At first glance, this new series from US network Showtime feels like a mockumentary. But no, apparently it’s real. It follows clinical psychologist/psychoanalyst Dr Orna Guralnik as she deals with various New York-based couples in need of relationship counselling. They’re disconcertingly earnest in that uniquely American way; everyone looks and sounds like an actor. We’ve finally reached a stage in human evolution where some people are so au fait with the rhythms and cadences of scripted dialogue, they can no longer communicate in a convincingly spontaneous manner. But once you get used to that, all you’re left with is a bunch of navel-gazers yammering on about their personal problems. It’s simultaneously boring and bizarre.
Party Island: Summer in Zante – Monday, Channel 4, 10pm
There was once a time, not so long ago, when the entire point of shows such as this was to sneer at the booze-addled youth of Britain as they make fools of themselves abroad. But this one takes a more sympathetic view; I’d even go so far as saying that it recognises the pathos of carefree kids labouring under the illusion that they’ll be friends forever. Set on the Greek island of Zante, it follows a gang of inoffensively bantering lads and some similarly bantz-tastic influencer girls hawking deluxe burgers on Instagram. They’re just a bunch of nice-enough kids having fun before the crushing weight of adulthood destroys their hopes and dreams forever. Good luck to ‘em.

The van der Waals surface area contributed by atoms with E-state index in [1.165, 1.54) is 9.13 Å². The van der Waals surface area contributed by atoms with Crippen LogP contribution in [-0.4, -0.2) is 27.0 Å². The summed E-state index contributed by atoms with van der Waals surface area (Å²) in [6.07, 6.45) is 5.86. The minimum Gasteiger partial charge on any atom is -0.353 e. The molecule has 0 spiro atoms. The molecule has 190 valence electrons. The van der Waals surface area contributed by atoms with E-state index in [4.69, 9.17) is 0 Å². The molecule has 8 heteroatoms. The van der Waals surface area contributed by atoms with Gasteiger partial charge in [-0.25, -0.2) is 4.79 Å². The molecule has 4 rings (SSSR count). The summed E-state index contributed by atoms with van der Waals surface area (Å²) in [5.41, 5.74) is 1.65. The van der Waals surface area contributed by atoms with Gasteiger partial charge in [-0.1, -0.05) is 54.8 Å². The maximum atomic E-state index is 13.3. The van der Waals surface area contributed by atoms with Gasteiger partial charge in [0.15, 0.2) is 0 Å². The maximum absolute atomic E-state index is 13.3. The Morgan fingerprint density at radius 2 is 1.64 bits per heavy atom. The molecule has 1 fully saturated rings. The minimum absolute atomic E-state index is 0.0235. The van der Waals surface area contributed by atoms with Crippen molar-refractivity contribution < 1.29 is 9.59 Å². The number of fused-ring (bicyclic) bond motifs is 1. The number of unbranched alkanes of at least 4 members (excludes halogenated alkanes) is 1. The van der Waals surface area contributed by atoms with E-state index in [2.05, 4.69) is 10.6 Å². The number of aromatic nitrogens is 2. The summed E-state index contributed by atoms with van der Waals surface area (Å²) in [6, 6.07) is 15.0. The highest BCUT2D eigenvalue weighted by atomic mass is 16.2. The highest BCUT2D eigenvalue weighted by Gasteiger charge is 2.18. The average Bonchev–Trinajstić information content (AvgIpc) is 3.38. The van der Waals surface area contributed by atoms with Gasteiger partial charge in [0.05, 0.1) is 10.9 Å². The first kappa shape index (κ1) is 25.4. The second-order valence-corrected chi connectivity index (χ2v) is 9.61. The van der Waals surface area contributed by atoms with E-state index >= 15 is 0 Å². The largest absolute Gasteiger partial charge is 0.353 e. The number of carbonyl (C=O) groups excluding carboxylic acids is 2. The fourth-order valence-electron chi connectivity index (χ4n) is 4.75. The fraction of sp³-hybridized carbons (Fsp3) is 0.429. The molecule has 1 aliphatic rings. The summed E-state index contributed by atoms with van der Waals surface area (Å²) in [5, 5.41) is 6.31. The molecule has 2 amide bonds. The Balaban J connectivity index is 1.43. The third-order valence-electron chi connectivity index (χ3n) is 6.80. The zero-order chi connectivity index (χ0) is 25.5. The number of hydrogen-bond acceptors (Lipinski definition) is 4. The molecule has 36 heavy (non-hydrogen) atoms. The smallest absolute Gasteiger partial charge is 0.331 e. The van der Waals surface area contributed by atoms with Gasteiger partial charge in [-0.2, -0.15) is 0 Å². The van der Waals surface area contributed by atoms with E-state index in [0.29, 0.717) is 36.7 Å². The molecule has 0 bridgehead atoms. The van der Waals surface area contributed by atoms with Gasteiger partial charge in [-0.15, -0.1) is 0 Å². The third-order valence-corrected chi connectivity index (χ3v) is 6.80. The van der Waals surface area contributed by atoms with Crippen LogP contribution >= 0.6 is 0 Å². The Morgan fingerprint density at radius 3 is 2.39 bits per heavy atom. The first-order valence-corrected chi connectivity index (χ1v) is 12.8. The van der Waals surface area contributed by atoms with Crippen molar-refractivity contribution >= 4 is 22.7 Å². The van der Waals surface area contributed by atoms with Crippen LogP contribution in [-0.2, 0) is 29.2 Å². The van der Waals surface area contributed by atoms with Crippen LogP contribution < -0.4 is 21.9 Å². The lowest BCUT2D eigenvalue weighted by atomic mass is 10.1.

The Adventure Show – Thursday, BBC Scotland, 8pm
This week, intrepid journalist and broadcaster Amy Irons scales a sheer sea cliff on the slippery southern edge of the Orkney mainland. As waves crash dramatically below her, she remains resolute in her daunting endeavour. Irons also makes the helpful point that, even if adrenalized adventuring isn’t for you (or me), there are a multitude of delights to savour in Orkney. It’s a rugged wonderland full of lighthouses, caves, puffins, seals, affordable hostels, picturesque bicycle routes and glorious sunsets. We also meet a marine scientist devoted to the welfare of stranded dolphins. Now in its seventeenth series, The Adventure Show is a stalwart source of rural Scottish comfort. Maybe it really is a wonderful world after all.